44. “Be a Part.” National Seed Project. Accessed January 3, 2022. https://www.nationalseedproject.org/Table/be-a-part/. ^
  45. “Local SEED Seminars.” National Seed Project. Accessed January 3, 2022. https://www.nationalseedproject.org/be-a-part/local-seed-seminars. ^
  46. “Reseed.” National Seed Project. Accessed January 3, 2022. https://www.nationalseedproject.org/be-a-part/reseed-revisit-recharge-renew. ^
  47. National Seed Project. Accessed January 3, 2022. https://docs.google.com/forms/d/e/1FAIpQLSfInSrG9yZ7_jxwj48G_ah-43tmzCREYtZY7lnwHvjHAtTvCg/viewform. ^
  48. “Peggy McIntosh.” National Seed Project. Accessed January 3, 2022. https://nationalseedproject.org/SEED-Directors-and-Year-Round-Staff/peggy-mcintosh. ^
  49. “About SEED.” The National SEED Project. Accessed January 24, 2022. https://www.nationalseedproject.org/about-us/about-seed. ^
  50. “Peggy McIntosh.” National Seed Project. Accessed January 3, 2022. https://nationalseedproject.org/SEED-Directors-and-Year-Round-Staff/peggy-mcintosh; Wellesley Centers for Women. www.wcwonline.org. Accessed January 3, 2022. https://www.wcwonline.org/Active-Researchers/peggy-mcintosh-phd. ^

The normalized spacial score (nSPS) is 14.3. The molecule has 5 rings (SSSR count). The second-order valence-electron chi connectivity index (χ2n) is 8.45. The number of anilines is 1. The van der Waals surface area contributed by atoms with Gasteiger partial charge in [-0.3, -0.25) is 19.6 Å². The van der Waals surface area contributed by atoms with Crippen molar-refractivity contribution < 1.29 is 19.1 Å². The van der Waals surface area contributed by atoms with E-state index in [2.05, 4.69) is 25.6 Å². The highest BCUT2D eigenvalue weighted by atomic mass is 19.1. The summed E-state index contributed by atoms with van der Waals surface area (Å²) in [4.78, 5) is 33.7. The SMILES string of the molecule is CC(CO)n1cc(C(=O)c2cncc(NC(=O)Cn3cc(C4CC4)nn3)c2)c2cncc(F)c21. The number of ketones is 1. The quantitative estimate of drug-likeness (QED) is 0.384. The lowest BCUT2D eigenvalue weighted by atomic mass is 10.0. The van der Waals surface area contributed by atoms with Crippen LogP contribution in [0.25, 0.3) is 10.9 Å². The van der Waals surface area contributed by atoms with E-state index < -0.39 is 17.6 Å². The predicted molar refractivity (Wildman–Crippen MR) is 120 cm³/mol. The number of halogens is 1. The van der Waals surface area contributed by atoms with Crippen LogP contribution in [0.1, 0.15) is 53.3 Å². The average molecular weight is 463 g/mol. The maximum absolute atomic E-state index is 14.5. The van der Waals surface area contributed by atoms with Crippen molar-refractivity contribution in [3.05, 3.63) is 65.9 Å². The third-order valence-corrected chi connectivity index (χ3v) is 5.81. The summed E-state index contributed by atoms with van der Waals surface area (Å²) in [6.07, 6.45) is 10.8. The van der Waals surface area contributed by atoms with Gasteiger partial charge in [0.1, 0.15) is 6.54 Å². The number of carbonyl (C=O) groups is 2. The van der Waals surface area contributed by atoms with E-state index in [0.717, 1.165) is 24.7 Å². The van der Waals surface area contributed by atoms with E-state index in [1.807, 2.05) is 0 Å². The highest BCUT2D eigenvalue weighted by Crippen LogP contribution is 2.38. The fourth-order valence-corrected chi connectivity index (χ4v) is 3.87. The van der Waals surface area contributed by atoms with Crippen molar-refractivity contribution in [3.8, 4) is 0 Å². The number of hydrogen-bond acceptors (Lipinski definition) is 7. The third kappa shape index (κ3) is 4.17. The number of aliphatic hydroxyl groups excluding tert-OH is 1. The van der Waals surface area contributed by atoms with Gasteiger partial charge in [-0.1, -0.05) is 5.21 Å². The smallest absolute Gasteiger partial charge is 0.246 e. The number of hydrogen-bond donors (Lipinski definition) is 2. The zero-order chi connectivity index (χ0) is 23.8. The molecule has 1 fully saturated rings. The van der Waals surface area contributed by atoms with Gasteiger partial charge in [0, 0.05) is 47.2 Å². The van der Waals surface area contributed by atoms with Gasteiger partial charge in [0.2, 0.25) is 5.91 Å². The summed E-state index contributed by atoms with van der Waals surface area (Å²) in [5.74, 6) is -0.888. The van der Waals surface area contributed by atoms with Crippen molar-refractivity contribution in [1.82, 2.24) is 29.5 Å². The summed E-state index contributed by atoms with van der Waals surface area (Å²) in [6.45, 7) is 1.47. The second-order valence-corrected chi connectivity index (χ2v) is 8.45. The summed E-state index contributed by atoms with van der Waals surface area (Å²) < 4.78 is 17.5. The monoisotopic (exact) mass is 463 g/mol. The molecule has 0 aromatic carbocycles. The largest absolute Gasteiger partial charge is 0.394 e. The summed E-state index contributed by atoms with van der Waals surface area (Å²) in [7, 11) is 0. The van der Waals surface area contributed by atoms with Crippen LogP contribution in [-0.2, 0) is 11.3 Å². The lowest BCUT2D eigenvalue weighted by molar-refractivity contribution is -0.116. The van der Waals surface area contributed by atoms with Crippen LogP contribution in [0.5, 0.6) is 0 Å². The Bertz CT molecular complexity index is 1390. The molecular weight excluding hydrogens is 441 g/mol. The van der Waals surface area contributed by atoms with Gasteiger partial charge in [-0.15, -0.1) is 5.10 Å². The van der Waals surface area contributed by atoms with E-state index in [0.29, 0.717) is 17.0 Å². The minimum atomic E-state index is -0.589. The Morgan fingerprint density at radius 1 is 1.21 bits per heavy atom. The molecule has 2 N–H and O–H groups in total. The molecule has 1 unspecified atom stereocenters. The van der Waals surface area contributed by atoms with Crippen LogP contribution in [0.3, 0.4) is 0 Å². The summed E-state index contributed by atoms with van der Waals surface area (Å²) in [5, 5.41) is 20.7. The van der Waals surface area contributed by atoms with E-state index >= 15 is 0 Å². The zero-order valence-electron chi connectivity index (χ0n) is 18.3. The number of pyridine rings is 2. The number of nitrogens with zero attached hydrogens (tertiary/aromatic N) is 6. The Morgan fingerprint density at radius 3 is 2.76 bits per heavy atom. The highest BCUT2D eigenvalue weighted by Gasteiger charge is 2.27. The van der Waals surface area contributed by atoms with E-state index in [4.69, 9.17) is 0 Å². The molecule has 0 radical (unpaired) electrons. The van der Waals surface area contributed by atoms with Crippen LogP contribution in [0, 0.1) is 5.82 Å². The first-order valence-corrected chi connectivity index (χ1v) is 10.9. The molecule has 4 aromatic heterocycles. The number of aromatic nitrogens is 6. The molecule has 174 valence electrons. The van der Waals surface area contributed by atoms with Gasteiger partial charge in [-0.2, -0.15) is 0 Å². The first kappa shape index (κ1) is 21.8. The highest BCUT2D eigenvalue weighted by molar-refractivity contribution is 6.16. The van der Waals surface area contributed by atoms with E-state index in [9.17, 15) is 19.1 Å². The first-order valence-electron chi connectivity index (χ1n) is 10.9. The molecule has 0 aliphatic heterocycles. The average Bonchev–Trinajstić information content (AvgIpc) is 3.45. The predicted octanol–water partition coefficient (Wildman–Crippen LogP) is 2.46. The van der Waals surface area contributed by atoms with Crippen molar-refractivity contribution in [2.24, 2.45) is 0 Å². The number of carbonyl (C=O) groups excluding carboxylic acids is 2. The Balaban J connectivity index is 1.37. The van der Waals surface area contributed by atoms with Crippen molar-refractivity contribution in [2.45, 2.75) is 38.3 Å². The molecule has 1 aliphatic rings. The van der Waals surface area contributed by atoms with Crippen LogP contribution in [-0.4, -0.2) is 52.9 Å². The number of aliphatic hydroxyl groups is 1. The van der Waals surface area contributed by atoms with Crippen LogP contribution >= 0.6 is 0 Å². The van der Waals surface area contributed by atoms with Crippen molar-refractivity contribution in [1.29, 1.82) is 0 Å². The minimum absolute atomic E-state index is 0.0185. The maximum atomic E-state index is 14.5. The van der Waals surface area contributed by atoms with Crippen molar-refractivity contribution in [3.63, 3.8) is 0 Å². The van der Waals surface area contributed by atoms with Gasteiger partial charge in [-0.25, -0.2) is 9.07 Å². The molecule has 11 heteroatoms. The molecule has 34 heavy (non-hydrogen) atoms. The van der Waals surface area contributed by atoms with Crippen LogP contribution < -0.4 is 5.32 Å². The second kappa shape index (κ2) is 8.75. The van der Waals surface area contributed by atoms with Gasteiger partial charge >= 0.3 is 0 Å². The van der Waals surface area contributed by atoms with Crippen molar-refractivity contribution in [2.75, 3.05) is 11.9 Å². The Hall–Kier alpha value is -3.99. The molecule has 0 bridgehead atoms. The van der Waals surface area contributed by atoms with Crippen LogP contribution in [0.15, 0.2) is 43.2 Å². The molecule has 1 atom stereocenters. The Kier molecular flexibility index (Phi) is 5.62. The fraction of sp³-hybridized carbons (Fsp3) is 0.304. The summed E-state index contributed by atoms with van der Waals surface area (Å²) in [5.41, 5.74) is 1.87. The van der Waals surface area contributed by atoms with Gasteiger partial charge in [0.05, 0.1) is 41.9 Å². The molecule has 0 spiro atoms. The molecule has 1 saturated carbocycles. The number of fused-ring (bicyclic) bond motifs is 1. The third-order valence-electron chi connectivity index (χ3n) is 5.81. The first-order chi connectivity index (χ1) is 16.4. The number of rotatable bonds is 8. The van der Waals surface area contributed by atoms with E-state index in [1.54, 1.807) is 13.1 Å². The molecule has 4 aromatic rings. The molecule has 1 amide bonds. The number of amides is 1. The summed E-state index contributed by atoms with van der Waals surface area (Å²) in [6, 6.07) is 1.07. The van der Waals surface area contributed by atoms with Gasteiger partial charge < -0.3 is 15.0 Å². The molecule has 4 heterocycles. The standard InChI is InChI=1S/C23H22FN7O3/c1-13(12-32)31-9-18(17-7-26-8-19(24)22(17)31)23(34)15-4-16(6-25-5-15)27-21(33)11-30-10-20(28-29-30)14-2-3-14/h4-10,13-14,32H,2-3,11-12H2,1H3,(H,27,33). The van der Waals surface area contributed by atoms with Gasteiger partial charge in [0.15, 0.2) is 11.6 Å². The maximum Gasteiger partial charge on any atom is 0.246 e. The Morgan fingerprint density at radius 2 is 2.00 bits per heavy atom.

51. “White Privilege Papers.” National Seed Project. Accessed January 3, 2022. https://nationalseedproject.org/Key-SEED-Texts/peggy-mcintosh-s-white-privilege-papers. ^
  52. “Emily Style.” National Seed Project. Accessed January 3, 2022. https://nationalseedproject.org/SEED-Directors-and-Year-Round-Staff/emily-style. ^
  53. “Timeline.” National SEED Project. Accessed December 29, 2021. https://nationalseedproject.org/about-us/timeline. ^
  54. “About SEED.” The National SEED Project. Accessed January 24, 2022. https://www.nationalseedproject.org/about-us/about-seed. ^
  55.    “Congregational Self-Assessment Form.” United Church of Christ. Accessed January 23, 2022. https://www.ucc.org/what-we-do/justice-local-church-ministries/justice/washington-dc-office/washington-dc/sacred-conversation_congregational/. ^
  56. “Emmy Howe.” LinkedIn. Accessed January 23, 2022. https://www.linkedin.com/in/emmy-howe-77311349/. ^
  57. “Gender as a Journey.” Facebook. February 27, 2020. Accessed January 24, 2022. https://www.facebook.com/events/475279653415372/. ^
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National SEED Project

106 Central Street
Wellesley, MA